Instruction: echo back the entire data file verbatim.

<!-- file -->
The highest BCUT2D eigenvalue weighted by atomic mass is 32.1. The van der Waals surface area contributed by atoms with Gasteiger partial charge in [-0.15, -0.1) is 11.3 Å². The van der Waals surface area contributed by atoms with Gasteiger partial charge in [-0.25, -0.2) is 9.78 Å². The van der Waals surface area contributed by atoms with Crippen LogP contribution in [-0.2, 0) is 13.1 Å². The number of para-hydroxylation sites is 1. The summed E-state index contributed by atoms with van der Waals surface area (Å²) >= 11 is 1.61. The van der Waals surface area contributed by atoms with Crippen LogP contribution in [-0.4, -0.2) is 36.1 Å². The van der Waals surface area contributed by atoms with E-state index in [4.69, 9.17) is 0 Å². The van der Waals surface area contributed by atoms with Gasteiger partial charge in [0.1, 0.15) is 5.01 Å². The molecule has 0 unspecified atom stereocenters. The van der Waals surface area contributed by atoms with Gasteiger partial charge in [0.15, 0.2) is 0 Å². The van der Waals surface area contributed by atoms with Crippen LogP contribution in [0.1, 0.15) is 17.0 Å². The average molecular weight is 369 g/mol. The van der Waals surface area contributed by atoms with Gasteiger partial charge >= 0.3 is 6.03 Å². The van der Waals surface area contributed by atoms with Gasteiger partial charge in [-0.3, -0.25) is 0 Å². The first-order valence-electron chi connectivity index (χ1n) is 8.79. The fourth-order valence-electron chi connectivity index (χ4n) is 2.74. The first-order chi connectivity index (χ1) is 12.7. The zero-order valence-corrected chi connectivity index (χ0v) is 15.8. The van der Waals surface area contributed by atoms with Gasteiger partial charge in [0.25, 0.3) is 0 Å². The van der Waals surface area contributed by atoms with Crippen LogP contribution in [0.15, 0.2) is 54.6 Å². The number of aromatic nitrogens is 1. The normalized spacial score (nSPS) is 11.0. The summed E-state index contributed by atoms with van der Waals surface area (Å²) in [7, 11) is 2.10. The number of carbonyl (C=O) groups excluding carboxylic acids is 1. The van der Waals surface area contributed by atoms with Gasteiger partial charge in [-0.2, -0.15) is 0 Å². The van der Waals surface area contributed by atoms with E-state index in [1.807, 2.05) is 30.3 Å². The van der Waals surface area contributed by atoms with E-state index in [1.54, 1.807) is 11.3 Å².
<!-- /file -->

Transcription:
The highest BCUT2D eigenvalue weighted by atomic mass is 32.1. The van der Waals surface area contributed by atoms with Gasteiger partial charge in [-0.15, -0.1) is 11.3 Å². The van der Waals surface area contributed by atoms with Gasteiger partial charge in [-0.25, -0.2) is 9.78 Å². The van der Waals surface area contributed by atoms with Crippen LogP contribution in [-0.2, 0) is 13.1 Å². The number of para-hydroxylation sites is 1. The summed E-state index contributed by atoms with van der Waals surface area (Å²) >= 11 is 1.61. The van der Waals surface area contributed by atoms with Crippen LogP contribution in [-0.4, -0.2) is 36.1 Å². The van der Waals surface area contributed by atoms with E-state index in [4.69, 9.17) is 0 Å². The van der Waals surface area contributed by atoms with Gasteiger partial charge in [0.1, 0.15) is 5.01 Å². The molecule has 0 unspecified atom stereocenters. The van der Waals surface area contributed by atoms with Gasteiger partial charge in [0.15, 0.2) is 0 Å². The van der Waals surface area contributed by atoms with Crippen LogP contribution in [0.1, 0.15) is 17.0 Å². The average molecular weight is 369 g/mol. The van der Waals surface area contributed by atoms with Gasteiger partial charge >= 0.3 is 6.03 Å². The van der Waals surface area contributed by atoms with Gasteiger partial charge in [-0.3, -0.25) is 0 Å². The first-order valence-electron chi connectivity index (χ1n) is 8.79. The fourth-order valence-electron chi connectivity index (χ4n) is 2.74. The first-order chi connectivity index (χ1) is 12.7. The zero-order valence-corrected chi connectivity index (χ0v) is 15.8. The van der Waals surface area contributed by atoms with Gasteiger partial charge in [0.25, 0.3) is 0 Å². The van der Waals surface area contributed by atoms with Crippen LogP contribution in [0.15, 0.2) is 54.6 Å². The number of aromatic nitrogens is 1. The normalized spacial score (nSPS) is 11.0. The summed E-state index contributed by atoms with van der Waals surface area (Å²) in [7, 11) is 2.10. The number of carbonyl (C=O) groups excluding carboxylic acids is 1. The van der Waals surface area contributed by atoms with Gasteiger partial charge in [-0.2, -0.15) is 0 Å². The van der Waals surface area contributed by atoms with E-state index in [1.807, 2.05) is 30.3 Å². The van der Waals surface area contributed by atoms with E-state index in [1.54, 1.807) is 11.3 Å².